Data come in four varieties. In this video, learn how to distinguish these data types and how to use them.
- [Instructor] Let's turn our attention to different types of data. Data can appear in one of four types. We can also talk about four types of scales so I'll use data and scale interchangeably. One type is nominal in which numbers are just identifiers with no real meaning. Another is ordinal in which numbers begin to take on meaning, a bigger number means more of some property than a smaller number, but the exact difference between the numbers are meaningless. The third is interval. The differences between numbers are meaningful but the value of zero is arbitrary and has no real meaning. Last but not least, ratio. The numbers include a meaningful zero-point. The total absence of a measured property. Here's a closer look at nominal data. With nominal data, numbers are just names. A number identifies an individual but that's all. A great example is a number on a team jersey. It just identifies a player but that's all it does. You wouldn't include team jersey numbers in any arithmetic operations. That wouldn't make any sense. Nominal data is also called categorical data. Numbers can identify categories. If you have data in categories what does make sense is to talk about the amount of individuals in each category. Let's turn to ordinal data. An ordinal data, a number is more than just an identifier. With ordinal data, a number begins to mean something. A higher number, that means more of a particular property. A lower number, that means less of a property. An often used example is the Mohs scale of hardness of minerals. A lower number means less hardness, a greater number means more hardness. With this type of data however the differences between numbers don't mean anything. With interval data, the differences between numbers start to mean something. Because the data have equal interval units of measure. A common thermometers are a good example. A 10 degree difference is the same in any point on a thermometer. 20 degrees to 30 degrees is the same differences as 50 degrees to 60 degrees. What doesn't make sense is ratio statements. This is because zero degrees Fahrenheit is just an arbitrary value. It doesn't indicate a total lack of heat. So 50 degrees Fahrenheit is not twice as hot as 25 degrees Fahrenheit. With ratio data, you can make statements like twice as much as or half as much as. Those kinds of statements makes sense. A ratio scale includes the complete absence of a property. In other words a meaningful zero-point. Four inches is really twice as long as two inches. Continuing with the temperature example, one type of thermometer does have a meaningful zero-point. The Kelvin scale. That zero-point is called absolute zero. Physicist tell us that, that means no vibrational, molecular motion. The complete absence of heat. So on the Kelvin scale, 200 K is really twice as hot as 100 K. Here's a table that sums it all up. An a nominal scale numbers just provide identity. An ordinal scale does that but also numbers provide magnitude. On an interval scale, the numbers provide identity and magnitude, and can represent equal intervals. A ratio scale adds a meaningful zero-point so you can make meaningful statements like twice as much as and half as much as. Here's another. On a nominal scale, numbers are identifiers, arithmetic on numbers makes any sense, and you can work with frequencies of categories. An ordinal scale, a number signifies amount of a property, but really don't have units of measure, and the differences among numbers don't make sense. An interval scale provides units of measure, and the differences among numbers make sense, but there is no meaningful zero-point. A ratio scale has all the features of interval data, plus a meaningful zero-point, and statements like twice as much as makes sense.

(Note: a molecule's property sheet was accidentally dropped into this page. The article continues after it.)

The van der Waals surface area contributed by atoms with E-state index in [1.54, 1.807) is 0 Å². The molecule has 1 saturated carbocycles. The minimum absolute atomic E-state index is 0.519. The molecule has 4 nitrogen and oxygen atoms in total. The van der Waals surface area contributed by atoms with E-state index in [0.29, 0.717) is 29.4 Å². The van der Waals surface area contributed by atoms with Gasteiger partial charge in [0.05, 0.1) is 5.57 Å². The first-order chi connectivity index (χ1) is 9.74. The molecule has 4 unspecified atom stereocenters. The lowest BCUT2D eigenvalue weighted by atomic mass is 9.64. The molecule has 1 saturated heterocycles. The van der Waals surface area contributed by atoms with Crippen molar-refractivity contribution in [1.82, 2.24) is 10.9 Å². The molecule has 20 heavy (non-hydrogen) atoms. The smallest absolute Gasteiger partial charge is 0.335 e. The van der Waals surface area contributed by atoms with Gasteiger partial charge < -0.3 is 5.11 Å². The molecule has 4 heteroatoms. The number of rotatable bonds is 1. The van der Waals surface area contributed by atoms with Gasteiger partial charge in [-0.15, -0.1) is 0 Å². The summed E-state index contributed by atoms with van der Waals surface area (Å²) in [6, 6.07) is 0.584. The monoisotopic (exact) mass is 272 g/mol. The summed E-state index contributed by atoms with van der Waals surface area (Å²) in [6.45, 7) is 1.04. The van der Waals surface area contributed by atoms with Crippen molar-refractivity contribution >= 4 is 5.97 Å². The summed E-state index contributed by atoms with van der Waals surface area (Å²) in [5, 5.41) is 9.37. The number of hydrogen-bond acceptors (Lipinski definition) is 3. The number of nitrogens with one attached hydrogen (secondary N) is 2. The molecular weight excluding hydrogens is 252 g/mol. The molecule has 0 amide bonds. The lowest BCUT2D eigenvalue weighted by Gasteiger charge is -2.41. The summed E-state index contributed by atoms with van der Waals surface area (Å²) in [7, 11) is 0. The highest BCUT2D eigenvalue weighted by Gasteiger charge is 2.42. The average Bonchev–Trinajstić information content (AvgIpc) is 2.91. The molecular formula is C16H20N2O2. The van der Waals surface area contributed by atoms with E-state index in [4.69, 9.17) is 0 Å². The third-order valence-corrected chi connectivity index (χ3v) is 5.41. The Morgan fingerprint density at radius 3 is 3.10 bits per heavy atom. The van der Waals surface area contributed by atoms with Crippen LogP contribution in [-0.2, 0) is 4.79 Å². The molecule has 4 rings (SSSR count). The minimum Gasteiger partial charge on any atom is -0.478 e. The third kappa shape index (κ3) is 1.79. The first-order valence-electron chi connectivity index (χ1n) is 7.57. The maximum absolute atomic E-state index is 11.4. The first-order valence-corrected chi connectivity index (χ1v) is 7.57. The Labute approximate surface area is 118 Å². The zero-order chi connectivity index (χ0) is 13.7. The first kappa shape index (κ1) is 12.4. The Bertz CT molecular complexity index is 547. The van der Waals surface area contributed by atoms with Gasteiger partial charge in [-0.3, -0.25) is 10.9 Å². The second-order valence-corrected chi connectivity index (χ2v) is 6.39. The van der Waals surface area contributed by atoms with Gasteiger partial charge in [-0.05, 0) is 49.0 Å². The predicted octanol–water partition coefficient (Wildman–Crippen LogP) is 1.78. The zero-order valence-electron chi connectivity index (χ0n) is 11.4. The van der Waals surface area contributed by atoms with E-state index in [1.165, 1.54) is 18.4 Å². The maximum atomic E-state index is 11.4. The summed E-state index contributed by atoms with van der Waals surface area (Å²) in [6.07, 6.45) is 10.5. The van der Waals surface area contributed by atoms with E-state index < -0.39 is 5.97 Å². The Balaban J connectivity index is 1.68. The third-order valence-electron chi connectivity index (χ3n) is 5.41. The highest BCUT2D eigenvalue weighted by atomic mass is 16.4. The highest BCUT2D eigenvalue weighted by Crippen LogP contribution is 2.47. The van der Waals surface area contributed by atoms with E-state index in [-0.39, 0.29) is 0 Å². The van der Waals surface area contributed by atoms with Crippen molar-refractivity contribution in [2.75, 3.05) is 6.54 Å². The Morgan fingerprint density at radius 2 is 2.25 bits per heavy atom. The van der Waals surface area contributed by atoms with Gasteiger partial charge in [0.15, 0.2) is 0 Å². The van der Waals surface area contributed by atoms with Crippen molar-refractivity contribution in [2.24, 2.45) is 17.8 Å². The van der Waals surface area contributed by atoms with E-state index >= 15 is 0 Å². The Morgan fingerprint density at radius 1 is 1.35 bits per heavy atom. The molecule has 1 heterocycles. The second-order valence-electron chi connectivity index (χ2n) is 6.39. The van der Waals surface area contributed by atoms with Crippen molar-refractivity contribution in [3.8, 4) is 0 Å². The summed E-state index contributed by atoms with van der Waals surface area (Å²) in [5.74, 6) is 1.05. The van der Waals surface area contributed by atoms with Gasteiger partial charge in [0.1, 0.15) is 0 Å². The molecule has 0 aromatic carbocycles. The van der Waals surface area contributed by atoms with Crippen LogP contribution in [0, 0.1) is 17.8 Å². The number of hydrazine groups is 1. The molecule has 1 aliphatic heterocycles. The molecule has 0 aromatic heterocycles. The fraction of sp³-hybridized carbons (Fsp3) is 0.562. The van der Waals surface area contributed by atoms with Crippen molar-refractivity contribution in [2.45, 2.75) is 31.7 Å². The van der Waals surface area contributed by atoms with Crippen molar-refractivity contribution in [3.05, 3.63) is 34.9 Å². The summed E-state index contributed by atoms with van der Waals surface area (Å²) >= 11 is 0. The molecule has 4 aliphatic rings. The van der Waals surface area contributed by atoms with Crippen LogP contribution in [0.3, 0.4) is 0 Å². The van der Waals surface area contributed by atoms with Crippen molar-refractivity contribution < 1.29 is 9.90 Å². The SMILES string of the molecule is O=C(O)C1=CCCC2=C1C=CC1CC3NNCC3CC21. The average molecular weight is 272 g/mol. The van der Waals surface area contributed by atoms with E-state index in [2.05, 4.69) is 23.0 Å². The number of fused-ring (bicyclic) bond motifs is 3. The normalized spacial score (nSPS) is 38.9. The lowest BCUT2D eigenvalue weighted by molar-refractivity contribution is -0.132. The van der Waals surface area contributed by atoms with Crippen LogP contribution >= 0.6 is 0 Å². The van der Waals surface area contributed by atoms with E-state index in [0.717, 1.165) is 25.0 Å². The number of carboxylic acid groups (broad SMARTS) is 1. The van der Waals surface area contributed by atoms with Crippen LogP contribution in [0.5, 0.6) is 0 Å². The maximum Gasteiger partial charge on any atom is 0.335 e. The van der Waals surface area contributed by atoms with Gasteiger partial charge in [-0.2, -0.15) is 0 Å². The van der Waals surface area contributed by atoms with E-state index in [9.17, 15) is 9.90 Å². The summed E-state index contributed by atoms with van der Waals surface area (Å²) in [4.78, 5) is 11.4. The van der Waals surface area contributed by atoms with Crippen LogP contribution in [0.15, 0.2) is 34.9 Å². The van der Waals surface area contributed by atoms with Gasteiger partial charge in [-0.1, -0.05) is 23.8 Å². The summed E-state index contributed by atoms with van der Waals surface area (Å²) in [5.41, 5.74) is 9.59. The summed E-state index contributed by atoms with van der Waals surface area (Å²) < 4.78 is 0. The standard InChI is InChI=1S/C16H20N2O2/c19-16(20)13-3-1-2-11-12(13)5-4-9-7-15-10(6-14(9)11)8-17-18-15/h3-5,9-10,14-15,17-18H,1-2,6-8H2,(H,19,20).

- Using Excel functions and graphics
- Data types and variables
- Calculating probability
- Mean, median, and mode
- Calculating variability
- Organizing and graphing distributions
- Visualizing normal distributions
- Sampling distributions
- Making estimations
- Testing hypotheses: mean, z- and t-testing, and more
- Analyzing variance
- Performing repeated measure testing
- Regression testing
- Hypotheses testing with correlation